The porcelain slabs that we supply here at PrimaPorcelain come in a range of standard sizes including, 40cm x 80cm, 60cm x 60cm and 20cm x 120cm. However, when it comes to laying your new porcelain paving in your home or garden, you may need to cut the slabs down to fit in a certain gap or around an existing feature. In this blog, we'll talk you through the equipment you'll need and the method you should use to cut your porcelain slabs up safely. Our full installation resource can be found here.
To cut porcelain slabs, you will need:
- A circular saw
- Durable cutting blade
- Safety goggles
1. Safety precautions
Before you start cutting your porcelain slabs, it's paramount that you take the necessary safety precautions. While cutting your porcelain slabs, you may see flecks of stone and dust in the air. These can be dangerous because they might a) hit you at force and cause an injury or b) enter your lungs and cause irritation. Therefore, you should make sure that you have and use appropriate personal protective equipment (listed above) before cutting your porcelain slabs.
2. Choosing a circular saw
Here at PrimaPorcelain, we recommend the Rubi TC-180 circular saw which is designed for cutting porcelain. This comes with two different blade options, the dry blade (model number Rubi TCR31975 180mm), or the wet blade (model number Rubi CPC230955 180mm).
3. Choosing the right blades
Porcelain slabs are notoriously hard and dense, which means a regular circular saw might not be capable of slicing through them. Cheap blades will wear down very quickly and are far more likely to chip or shatter your porcelain slabs as you make your cuts. We'd recommend investing in a high-quality diamond blade for your circular saw. This will ensure that the cuts are clean and will reduce the likelihood of broken or damaged tiles.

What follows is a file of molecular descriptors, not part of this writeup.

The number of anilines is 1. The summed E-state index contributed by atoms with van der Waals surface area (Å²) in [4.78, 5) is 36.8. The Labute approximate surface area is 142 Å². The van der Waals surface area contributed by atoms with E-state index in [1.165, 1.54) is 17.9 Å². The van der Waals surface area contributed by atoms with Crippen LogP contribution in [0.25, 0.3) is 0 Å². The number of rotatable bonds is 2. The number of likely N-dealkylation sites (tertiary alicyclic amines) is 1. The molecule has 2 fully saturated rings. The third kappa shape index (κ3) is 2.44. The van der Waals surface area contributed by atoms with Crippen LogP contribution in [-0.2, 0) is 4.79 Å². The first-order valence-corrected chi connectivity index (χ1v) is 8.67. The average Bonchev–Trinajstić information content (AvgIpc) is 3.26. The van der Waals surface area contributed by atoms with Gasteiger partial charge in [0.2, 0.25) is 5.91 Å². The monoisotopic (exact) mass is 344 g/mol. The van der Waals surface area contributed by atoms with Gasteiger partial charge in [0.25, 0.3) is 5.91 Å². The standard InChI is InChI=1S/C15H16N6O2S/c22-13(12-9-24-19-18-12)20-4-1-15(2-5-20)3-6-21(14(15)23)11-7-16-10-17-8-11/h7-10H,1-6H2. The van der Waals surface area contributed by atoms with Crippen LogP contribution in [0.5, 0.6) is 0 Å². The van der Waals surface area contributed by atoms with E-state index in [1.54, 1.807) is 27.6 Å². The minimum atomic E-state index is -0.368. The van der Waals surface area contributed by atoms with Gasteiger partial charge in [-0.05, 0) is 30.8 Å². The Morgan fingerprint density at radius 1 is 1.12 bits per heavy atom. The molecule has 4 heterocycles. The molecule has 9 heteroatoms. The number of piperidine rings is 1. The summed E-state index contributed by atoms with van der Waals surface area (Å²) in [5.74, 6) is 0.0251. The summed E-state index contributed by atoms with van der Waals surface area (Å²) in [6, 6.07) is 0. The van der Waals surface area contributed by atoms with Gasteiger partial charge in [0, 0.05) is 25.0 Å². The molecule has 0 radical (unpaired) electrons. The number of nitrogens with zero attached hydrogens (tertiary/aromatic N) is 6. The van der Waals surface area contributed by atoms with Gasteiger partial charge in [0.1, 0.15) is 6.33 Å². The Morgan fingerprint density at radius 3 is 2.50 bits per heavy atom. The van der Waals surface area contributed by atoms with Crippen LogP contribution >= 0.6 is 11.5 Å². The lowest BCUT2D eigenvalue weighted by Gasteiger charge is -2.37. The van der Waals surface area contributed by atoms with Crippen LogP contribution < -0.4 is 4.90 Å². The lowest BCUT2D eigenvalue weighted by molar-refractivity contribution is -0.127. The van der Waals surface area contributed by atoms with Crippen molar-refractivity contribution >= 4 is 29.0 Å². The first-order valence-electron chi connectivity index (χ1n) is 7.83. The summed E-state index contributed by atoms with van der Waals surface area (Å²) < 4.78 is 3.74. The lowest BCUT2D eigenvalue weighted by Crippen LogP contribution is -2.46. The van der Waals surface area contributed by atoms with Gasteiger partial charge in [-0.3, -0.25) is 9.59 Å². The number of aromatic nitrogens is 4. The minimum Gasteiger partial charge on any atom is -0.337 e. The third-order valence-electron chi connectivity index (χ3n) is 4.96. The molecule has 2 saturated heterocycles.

We often recommend that our clients use a wet blade to cut their porcelain slabs because this method allows the most precise cuts. The water keeps the blade cool while it cuts through the tough material, this means there's less friction which means less chance of a crack or split.
Cutting the tiles
To cut your porcelain slabs accurately, we'd recommend marking where you need to cut. This ensures that you get a straight and precise finish. Line the circular saw up with your pre-drawn mark and begin to cut down into the tile, applying light pressure.
One of the biggest tips we can give you is to take your time! Porcelain slabs are notoriously hard and brittle and will begin to chip if you cut too deep too quickly. Ideally, you'll be using a wet blade which, as we've previously mentioned, will help to keep the blade cool as well as making for a cleaner cut.
If you want to cut your porcelain tiles along a curve or radius, you may need to use a hand-held circular saw rather than a fixed one, to allow you to create a contour as you cut. This method is perfect if you have garden features that you need to work around.
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Hopefully, this guide will help you cut your porcelain tiles in a safe and accurate manner. Feel free to give us a call if you have any questions about installation - 029 2080 3756.